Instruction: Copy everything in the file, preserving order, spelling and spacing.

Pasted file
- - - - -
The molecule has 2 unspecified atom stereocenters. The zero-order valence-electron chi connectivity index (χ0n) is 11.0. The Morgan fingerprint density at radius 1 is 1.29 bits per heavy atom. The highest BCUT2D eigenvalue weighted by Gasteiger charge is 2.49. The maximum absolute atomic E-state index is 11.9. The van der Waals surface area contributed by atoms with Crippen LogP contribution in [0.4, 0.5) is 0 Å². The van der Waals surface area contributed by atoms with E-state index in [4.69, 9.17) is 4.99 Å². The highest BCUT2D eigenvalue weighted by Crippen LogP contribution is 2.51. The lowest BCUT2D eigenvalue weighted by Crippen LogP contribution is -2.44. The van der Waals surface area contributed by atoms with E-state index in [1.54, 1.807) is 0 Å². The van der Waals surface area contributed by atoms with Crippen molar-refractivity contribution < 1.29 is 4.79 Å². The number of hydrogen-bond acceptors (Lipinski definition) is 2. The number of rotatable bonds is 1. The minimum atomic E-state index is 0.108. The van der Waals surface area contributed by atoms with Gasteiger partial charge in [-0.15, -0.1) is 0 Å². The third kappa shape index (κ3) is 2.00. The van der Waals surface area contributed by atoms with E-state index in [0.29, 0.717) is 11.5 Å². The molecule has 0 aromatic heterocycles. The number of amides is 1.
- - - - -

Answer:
The molecule has 2 unspecified atom stereocenters. The zero-order valence-electron chi connectivity index (χ0n) is 11.0. The Morgan fingerprint density at radius 1 is 1.29 bits per heavy atom. The highest BCUT2D eigenvalue weighted by Gasteiger charge is 2.49. The maximum absolute atomic E-state index is 11.9. The van der Waals surface area contributed by atoms with Crippen LogP contribution in [0.4, 0.5) is 0 Å². The van der Waals surface area contributed by atoms with E-state index in [4.69, 9.17) is 4.99 Å². The highest BCUT2D eigenvalue weighted by Crippen LogP contribution is 2.51. The lowest BCUT2D eigenvalue weighted by Crippen LogP contribution is -2.44. The van der Waals surface area contributed by atoms with E-state index in [1.54, 1.807) is 0 Å². The van der Waals surface area contributed by atoms with Crippen molar-refractivity contribution < 1.29 is 4.79 Å². The number of hydrogen-bond acceptors (Lipinski definition) is 2. The number of rotatable bonds is 1. The minimum atomic E-state index is 0.108. The van der Waals surface area contributed by atoms with Gasteiger partial charge in [-0.15, -0.1) is 0 Å². The third kappa shape index (κ3) is 2.00. The van der Waals surface area contributed by atoms with E-state index in [0.29, 0.717) is 11.5 Å². The molecule has 0 aromatic heterocycles. The number of amides is 1.